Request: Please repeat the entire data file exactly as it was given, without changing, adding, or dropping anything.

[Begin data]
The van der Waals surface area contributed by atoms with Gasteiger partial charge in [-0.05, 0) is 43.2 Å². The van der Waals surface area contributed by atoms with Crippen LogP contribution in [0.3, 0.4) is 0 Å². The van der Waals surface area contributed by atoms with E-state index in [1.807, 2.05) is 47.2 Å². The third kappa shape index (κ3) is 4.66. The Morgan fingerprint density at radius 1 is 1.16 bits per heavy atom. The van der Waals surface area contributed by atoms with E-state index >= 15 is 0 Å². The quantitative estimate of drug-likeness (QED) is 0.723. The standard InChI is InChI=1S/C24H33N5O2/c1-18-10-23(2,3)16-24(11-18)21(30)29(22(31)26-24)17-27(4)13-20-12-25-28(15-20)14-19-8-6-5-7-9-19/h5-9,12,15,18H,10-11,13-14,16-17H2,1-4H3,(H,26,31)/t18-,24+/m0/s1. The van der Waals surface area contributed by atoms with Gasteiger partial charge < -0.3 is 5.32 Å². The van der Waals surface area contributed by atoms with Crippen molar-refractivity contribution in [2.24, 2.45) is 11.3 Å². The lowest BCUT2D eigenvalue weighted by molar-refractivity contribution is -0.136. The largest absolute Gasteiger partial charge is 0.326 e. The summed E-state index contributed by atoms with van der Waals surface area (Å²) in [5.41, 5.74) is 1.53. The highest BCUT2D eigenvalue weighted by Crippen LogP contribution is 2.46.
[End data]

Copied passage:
The van der Waals surface area contributed by atoms with Gasteiger partial charge in [-0.05, 0) is 43.2 Å². The van der Waals surface area contributed by atoms with Crippen LogP contribution in [0.3, 0.4) is 0 Å². The van der Waals surface area contributed by atoms with E-state index in [1.807, 2.05) is 47.2 Å². The third kappa shape index (κ3) is 4.66. The Morgan fingerprint density at radius 1 is 1.16 bits per heavy atom. The van der Waals surface area contributed by atoms with E-state index >= 15 is 0 Å². The quantitative estimate of drug-likeness (QED) is 0.723. The standard InChI is InChI=1S/C24H33N5O2/c1-18-10-23(2,3)16-24(11-18)21(30)29(22(31)26-24)17-27(4)13-20-12-25-28(15-20)14-19-8-6-5-7-9-19/h5-9,12,15,18H,10-11,13-14,16-17H2,1-4H3,(H,26,31)/t18-,24+/m0/s1. The van der Waals surface area contributed by atoms with Gasteiger partial charge < -0.3 is 5.32 Å². The van der Waals surface area contributed by atoms with Crippen molar-refractivity contribution in [2.24, 2.45) is 11.3 Å². The lowest BCUT2D eigenvalue weighted by molar-refractivity contribution is -0.136. The largest absolute Gasteiger partial charge is 0.326 e. The summed E-state index contributed by atoms with van der Waals surface area (Å²) in [5.41, 5.74) is 1.53. The highest BCUT2D eigenvalue weighted by Crippen LogP contribution is 2.46.